Tweets have been disappearing from Sam Bankman-Fried’s Twitter account — and those of ex-business partners including NFL legend Tom Brady — as the disgraced ex-boss of the FTX crypto exchange scrambles to address fallout from the platform’s collapse.
The missing tweets include both old missives from Bankman-Fried himself as well as his retweets of posts from other prominent FTX-linked figures — including Brady and Anthony Scaramucci, the former White House adviser who heads SkyBridge Capital.
One of the most notable deleted tweets was a thread from Nov. 7, when Bankman-Fried asserted that a “competitor is trying to go after us with false rumors.”
“FTX is fine. Assets are fine,” Bankman-Fried wrote. In subsequent tweets which have also disappeared, Bankman-Fried had claimed FTX doesn’t “invest client assets” and “has enough to cover all client holdings.”
Within days, FTX, its sister cryptocurrency trading house Alameda Research and more than 100 affiliates had filed for Chapter 11 bankruptcy. Earlier this week, FTX noted in court filings that it could have more than 1 million creditors.
Reuters reported at least $1 billion in FTX client funds is still missing. The report said Bankman-Fried had “secretly” moved $10 billion in FTX assets to help prop up Alameda’s risky bets — a revelation that directly contradicted the ex-CEO’s deleted claim.
Brady, an FTX investor and brand ambassador alongside his ex-wife Gisele Bündchen, deleted a slew of posts related to the platform, including a Fourth of July video for FTX in which the Tampa Bay Buccaneers quarterback used a flamethrower to melt a block of ice with a cryptocurrency token inside.
“I’m around if anyone needs me for their 4th of July barbecue. Fire it up @FTX_Official,” Brady said in the now-deleted tweet.
Scaramucci appeared to have deleted the Sept. 9 tweet in which he revealed that FTX Ventures had acquired a 30% stake in his firm, SkyBridge Capital.
The hedge fund boss and former Trump administration official told CNBC that FTX’s collapse made it “the worst week in cryptocurrency history.”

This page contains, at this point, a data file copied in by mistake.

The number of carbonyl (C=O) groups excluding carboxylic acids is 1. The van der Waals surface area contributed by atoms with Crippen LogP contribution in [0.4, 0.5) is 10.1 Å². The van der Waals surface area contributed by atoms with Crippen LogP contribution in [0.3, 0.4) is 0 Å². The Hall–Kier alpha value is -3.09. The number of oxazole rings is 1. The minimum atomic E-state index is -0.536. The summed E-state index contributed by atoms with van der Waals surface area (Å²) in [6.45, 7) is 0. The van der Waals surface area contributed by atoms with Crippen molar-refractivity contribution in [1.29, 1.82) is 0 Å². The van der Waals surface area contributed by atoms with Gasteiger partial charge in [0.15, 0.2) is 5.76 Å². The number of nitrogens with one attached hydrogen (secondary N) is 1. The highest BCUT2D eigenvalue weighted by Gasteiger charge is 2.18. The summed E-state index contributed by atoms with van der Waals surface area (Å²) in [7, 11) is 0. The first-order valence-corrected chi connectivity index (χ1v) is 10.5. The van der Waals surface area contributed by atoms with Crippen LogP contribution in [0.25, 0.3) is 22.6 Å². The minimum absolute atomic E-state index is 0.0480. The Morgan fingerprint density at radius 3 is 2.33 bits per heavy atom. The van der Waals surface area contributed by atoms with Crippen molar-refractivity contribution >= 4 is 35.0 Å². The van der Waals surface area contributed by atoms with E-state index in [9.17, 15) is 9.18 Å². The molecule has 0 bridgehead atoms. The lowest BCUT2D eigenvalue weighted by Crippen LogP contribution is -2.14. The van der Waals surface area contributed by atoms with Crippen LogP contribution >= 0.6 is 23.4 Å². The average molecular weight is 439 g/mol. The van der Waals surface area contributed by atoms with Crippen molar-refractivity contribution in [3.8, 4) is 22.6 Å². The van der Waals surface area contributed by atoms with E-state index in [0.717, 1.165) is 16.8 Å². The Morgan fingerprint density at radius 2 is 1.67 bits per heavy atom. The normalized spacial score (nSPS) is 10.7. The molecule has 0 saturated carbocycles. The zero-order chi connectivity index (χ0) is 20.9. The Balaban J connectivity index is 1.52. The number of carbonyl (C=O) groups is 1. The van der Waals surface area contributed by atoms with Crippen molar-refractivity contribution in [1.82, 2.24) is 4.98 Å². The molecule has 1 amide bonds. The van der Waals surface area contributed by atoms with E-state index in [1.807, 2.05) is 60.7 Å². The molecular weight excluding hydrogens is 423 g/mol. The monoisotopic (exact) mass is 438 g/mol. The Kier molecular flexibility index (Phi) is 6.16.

The Tie, an information systems firm focused on digital assets, compiled an archive of tweets that appear to have disappeared from Bankman-Fried’s timeline since they were posted. The exact timing of those deletions is unclear.
“Due to the recent bankruptcy, and growing concern around his account activity, we’ve decided to release the list of 118 tracked tweets that have since been deleted after posting,” The Tie tweeted Monday, while noting the list was not exhaustive.
The firm noted that Alameda Research CEO Caroline Ellison — a prominent figure in FTX’s collapse — has not yet deleted any tweets.
Scrutiny of Bankman-Fried’s Twitter account intensified after he posted a series of cryptic, one-word tweets spelling out the words “what happened,” followed by more unverified details with his view on FTX’s current situation.
The strange Twitter thread sparked some chatter online alleging Bankman-Fried was attempting to hide a reduction in his tally of tweets.
The Post has reached out to representatives for Bankman-Fried, Brady and Scaramucci’s SkyBridge Capital for comment.
Meanwhile, Bankman-Fried has continued to insist that he and other FTX executives are doing all they can to make customers whole.
“My goal — my one goal — is to do right by customers. I’m contributing what I can to doing so. I’m meeting in-person with regulators and working with the teams to do what we can for customers. And after that, investors. But first, customers,” Bankman-Fried said Tuesday.